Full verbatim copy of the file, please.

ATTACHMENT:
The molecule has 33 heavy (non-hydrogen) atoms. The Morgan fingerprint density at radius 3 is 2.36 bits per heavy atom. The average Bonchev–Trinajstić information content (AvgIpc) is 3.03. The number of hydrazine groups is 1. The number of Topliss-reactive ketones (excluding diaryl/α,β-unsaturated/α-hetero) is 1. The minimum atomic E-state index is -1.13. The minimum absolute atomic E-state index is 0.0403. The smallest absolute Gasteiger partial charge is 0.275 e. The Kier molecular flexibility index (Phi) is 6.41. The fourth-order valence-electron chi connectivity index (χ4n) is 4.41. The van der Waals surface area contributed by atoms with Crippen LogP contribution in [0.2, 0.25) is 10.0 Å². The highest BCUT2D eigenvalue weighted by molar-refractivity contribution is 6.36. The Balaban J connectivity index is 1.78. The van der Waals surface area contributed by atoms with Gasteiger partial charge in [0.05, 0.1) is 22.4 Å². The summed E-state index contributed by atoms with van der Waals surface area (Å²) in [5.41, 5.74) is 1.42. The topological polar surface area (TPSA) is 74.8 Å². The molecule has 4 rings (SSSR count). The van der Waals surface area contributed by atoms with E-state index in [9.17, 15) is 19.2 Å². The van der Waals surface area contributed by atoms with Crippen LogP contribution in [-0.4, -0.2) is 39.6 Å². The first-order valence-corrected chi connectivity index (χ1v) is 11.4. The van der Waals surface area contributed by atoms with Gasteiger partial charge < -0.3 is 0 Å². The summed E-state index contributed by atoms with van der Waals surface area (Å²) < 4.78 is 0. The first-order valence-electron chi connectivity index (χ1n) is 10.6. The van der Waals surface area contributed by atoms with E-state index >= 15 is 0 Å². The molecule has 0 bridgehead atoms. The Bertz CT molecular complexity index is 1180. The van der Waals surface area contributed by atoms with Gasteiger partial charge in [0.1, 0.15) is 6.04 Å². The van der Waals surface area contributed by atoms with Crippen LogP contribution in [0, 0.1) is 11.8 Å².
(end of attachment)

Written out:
The molecule has 33 heavy (non-hydrogen) atoms. The Morgan fingerprint density at radius 3 is 2.36 bits per heavy atom. The average Bonchev–Trinajstić information content (AvgIpc) is 3.03. The number of hydrazine groups is 1. The number of Topliss-reactive ketones (excluding diaryl/α,β-unsaturated/α-hetero) is 1. The minimum atomic E-state index is -1.13. The minimum absolute atomic E-state index is 0.0403. The smallest absolute Gasteiger partial charge is 0.275 e. The Kier molecular flexibility index (Phi) is 6.41. The fourth-order valence-electron chi connectivity index (χ4n) is 4.41. The van der Waals surface area contributed by atoms with Crippen LogP contribution in [0.2, 0.25) is 10.0 Å². The highest BCUT2D eigenvalue weighted by molar-refractivity contribution is 6.36. The Balaban J connectivity index is 1.78. The van der Waals surface area contributed by atoms with Gasteiger partial charge in [0.05, 0.1) is 22.4 Å². The summed E-state index contributed by atoms with van der Waals surface area (Å²) in [5.41, 5.74) is 1.42. The topological polar surface area (TPSA) is 74.8 Å². The molecule has 4 rings (SSSR count). The van der Waals surface area contributed by atoms with E-state index in [9.17, 15) is 19.2 Å². The van der Waals surface area contributed by atoms with Crippen LogP contribution in [-0.4, -0.2) is 39.6 Å². The first-order valence-corrected chi connectivity index (χ1v) is 11.4. The van der Waals surface area contributed by atoms with Gasteiger partial charge < -0.3 is 0 Å². The summed E-state index contributed by atoms with van der Waals surface area (Å²) < 4.78 is 0. The first-order valence-electron chi connectivity index (χ1n) is 10.6. The van der Waals surface area contributed by atoms with E-state index >= 15 is 0 Å². The molecule has 0 bridgehead atoms. The Bertz CT molecular complexity index is 1180. The van der Waals surface area contributed by atoms with Gasteiger partial charge in [0.1, 0.15) is 6.04 Å². The van der Waals surface area contributed by atoms with Crippen LogP contribution in [0, 0.1) is 11.8 Å².